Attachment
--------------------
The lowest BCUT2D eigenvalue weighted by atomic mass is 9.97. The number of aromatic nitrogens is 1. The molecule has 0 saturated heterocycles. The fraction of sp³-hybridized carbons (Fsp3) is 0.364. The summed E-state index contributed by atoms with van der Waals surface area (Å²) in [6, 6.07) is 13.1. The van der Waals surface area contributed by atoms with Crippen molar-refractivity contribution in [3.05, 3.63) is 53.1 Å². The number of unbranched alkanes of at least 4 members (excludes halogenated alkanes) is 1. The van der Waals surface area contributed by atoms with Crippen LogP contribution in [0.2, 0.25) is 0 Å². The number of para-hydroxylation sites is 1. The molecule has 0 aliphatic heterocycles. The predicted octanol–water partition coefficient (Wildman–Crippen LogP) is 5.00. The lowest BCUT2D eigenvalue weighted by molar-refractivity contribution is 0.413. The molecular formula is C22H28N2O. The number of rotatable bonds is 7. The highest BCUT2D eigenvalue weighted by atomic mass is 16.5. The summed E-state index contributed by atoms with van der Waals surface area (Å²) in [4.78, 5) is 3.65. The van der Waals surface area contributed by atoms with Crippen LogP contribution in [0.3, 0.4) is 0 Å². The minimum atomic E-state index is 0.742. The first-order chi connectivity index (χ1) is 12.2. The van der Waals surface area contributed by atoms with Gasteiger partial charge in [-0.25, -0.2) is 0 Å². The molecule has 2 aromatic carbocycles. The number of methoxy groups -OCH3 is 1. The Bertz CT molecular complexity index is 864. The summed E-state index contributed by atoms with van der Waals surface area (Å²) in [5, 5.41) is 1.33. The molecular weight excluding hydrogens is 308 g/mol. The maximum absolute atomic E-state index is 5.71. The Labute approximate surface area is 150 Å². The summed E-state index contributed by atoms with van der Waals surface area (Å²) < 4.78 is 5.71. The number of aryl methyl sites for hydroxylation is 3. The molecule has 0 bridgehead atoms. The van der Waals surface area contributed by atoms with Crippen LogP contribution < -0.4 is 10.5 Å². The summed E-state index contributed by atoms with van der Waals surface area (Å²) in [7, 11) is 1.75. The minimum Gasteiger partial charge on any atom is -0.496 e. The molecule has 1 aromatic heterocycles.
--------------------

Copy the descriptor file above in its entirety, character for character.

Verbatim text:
The lowest BCUT2D eigenvalue weighted by atomic mass is 9.97. The number of aromatic nitrogens is 1. The molecule has 0 saturated heterocycles. The fraction of sp³-hybridized carbons (Fsp3) is 0.364. The summed E-state index contributed by atoms with van der Waals surface area (Å²) in [6, 6.07) is 13.1. The van der Waals surface area contributed by atoms with Crippen molar-refractivity contribution in [3.05, 3.63) is 53.1 Å². The number of unbranched alkanes of at least 4 members (excludes halogenated alkanes) is 1. The van der Waals surface area contributed by atoms with Crippen LogP contribution in [0.2, 0.25) is 0 Å². The number of para-hydroxylation sites is 1. The molecule has 0 aliphatic heterocycles. The predicted octanol–water partition coefficient (Wildman–Crippen LogP) is 5.00. The lowest BCUT2D eigenvalue weighted by molar-refractivity contribution is 0.413. The molecular formula is C22H28N2O. The number of rotatable bonds is 7. The highest BCUT2D eigenvalue weighted by atomic mass is 16.5. The summed E-state index contributed by atoms with van der Waals surface area (Å²) in [4.78, 5) is 3.65. The van der Waals surface area contributed by atoms with Crippen LogP contribution in [0.3, 0.4) is 0 Å². The minimum atomic E-state index is 0.742. The first-order chi connectivity index (χ1) is 12.2. The van der Waals surface area contributed by atoms with Gasteiger partial charge in [-0.25, -0.2) is 0 Å². The molecule has 2 aromatic carbocycles. The number of methoxy groups -OCH3 is 1. The Bertz CT molecular complexity index is 864. The summed E-state index contributed by atoms with van der Waals surface area (Å²) in [5, 5.41) is 1.33. The molecular weight excluding hydrogens is 308 g/mol. The maximum absolute atomic E-state index is 5.71. The Labute approximate surface area is 150 Å². The summed E-state index contributed by atoms with van der Waals surface area (Å²) < 4.78 is 5.71. The number of aryl methyl sites for hydroxylation is 3. The molecule has 0 bridgehead atoms. The van der Waals surface area contributed by atoms with Crippen LogP contribution < -0.4 is 10.5 Å². The summed E-state index contributed by atoms with van der Waals surface area (Å²) in [7, 11) is 1.75. The minimum Gasteiger partial charge on any atom is -0.496 e. The molecule has 1 aromatic heterocycles.